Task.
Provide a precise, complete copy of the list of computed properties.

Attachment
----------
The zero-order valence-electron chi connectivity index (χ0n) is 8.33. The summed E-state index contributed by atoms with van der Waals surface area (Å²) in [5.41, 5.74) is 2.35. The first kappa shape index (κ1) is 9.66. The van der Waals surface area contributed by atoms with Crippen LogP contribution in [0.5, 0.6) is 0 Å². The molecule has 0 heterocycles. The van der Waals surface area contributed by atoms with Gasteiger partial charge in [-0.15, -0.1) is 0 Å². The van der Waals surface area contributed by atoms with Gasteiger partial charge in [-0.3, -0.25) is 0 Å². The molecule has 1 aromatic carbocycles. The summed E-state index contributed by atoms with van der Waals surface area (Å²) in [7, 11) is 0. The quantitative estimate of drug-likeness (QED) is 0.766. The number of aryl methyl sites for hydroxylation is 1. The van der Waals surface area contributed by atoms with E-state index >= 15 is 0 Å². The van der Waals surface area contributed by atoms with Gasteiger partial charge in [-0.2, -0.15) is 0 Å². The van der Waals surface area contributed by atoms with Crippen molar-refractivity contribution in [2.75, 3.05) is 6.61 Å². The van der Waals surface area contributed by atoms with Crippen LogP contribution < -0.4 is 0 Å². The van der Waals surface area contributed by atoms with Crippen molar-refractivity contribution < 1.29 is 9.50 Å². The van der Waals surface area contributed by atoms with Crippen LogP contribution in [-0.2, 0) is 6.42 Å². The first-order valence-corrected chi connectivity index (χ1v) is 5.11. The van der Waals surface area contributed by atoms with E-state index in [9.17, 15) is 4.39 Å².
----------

The zero-order valence-electron chi connectivity index (χ0n) is 8.33. The summed E-state index contributed by atoms with van der Waals surface area (Å²) in [5.41, 5.74) is 2.35. The first kappa shape index (κ1) is 9.66. The van der Waals surface area contributed by atoms with Crippen LogP contribution in [0.5, 0.6) is 0 Å². The molecule has 0 heterocycles. The van der Waals surface area contributed by atoms with Gasteiger partial charge in [-0.15, -0.1) is 0 Å². The van der Waals surface area contributed by atoms with Gasteiger partial charge in [-0.3, -0.25) is 0 Å². The molecule has 1 aromatic carbocycles. The summed E-state index contributed by atoms with van der Waals surface area (Å²) in [7, 11) is 0. The quantitative estimate of drug-likeness (QED) is 0.766. The number of aryl methyl sites for hydroxylation is 1. The van der Waals surface area contributed by atoms with E-state index >= 15 is 0 Å². The van der Waals surface area contributed by atoms with Gasteiger partial charge in [-0.2, -0.15) is 0 Å². The van der Waals surface area contributed by atoms with Crippen molar-refractivity contribution in [2.75, 3.05) is 6.61 Å². The van der Waals surface area contributed by atoms with Crippen LogP contribution < -0.4 is 0 Å². The van der Waals surface area contributed by atoms with Crippen molar-refractivity contribution < 1.29 is 9.50 Å². The van der Waals surface area contributed by atoms with Crippen LogP contribution in [-0.2, 0) is 6.42 Å². The first-order valence-corrected chi connectivity index (χ1v) is 5.11. The van der Waals surface area contributed by atoms with E-state index in [9.17, 15) is 4.39 Å².